On August 4, the city of Beirut experienced a huge, extremely catastrophic explosion that took the lives of many people and caused extensive damage. Many videos of the event show explosions from different angles, as well as the impact it caused, but it’s difficult to fully understand the extent of the damage. Here to help with that is NASA, which has published maps showing the extent of the damage caused by the Beirut explosion using satellite data.
The relatively small Beirut explosion, which involved the fire in a hangar containing fireworks, can be seen in the videos of the original incident. However, a second – and rather large – explosion ensued, causing a mushroom cloud and shock waves quickly spread outside, killing lives, injuring and destroying the attack. submit.
Various monitoring systems have recorded the explosion equivalent to a magnitude 3.3 to 4.5 earthquake. According to experts, this is one of the biggest explosions coming from non-nuclear sources. To assess the extent of damage, NASA̵7;s Advanced Rapid Imaging and Analysis (ARIA) team teamed up with Singapore’s Earth Observatory to create a map of the damage.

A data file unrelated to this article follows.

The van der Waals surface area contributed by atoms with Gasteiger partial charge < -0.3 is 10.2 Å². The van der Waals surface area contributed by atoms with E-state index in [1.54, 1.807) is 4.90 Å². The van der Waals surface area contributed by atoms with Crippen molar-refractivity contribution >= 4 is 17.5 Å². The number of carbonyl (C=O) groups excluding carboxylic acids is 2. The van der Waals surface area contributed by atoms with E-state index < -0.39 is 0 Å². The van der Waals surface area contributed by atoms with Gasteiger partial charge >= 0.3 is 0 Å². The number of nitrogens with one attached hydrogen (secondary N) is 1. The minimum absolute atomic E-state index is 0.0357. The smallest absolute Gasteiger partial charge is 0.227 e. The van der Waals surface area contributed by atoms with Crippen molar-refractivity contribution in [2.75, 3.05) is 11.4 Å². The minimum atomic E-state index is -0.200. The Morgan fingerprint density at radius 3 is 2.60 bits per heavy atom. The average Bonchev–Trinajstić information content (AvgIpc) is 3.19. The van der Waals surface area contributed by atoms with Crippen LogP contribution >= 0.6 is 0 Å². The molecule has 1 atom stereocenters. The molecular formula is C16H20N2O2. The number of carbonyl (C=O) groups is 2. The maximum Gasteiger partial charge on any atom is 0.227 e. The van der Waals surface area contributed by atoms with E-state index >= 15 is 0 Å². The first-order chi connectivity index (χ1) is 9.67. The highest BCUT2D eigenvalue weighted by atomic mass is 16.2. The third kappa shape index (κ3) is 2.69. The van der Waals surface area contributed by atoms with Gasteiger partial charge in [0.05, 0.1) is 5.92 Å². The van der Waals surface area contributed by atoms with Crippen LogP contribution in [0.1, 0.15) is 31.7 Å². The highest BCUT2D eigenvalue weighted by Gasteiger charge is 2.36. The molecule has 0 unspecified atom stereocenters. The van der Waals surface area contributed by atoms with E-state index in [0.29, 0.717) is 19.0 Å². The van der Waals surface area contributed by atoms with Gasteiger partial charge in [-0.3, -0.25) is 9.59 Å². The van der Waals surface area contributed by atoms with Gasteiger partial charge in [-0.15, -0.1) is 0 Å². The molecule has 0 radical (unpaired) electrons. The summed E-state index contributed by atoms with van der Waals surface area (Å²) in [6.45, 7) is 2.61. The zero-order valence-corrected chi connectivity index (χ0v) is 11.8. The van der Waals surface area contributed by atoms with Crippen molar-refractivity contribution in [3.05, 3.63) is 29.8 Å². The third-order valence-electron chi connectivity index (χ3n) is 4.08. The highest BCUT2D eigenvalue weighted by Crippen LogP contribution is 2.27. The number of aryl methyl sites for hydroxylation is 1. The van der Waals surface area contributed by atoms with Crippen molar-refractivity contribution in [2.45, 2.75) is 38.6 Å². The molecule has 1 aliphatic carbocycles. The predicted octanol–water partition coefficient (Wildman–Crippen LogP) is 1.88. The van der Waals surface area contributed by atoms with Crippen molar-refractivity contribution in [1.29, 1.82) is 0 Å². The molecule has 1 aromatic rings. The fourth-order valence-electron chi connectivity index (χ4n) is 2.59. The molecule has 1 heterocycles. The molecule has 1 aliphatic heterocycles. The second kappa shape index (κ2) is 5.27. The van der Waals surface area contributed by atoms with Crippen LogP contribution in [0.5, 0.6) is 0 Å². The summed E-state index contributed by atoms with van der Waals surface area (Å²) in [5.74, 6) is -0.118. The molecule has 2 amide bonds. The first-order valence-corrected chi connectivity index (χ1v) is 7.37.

The rendering is generated using satellite data for the purpose of observing changes on the ground that occur before and after some major event – usually an earthquake, but in this case the explosion. As you can guess, the darker the red in the map above, the more severe the damage in those regions is.
NASA says the map has a resolution of 33 yards per color pixel. The outer yellow bands on the map show areas that are ‘less damaged’, the space agency explained.
There is an obvious benefit to creating such maps – in addition to helping to visualize the extent of destruction, the maps also allow government agencies and supporting organizations not to enter areas most in need, in the end help them prioritize resources to achieve the most effective results.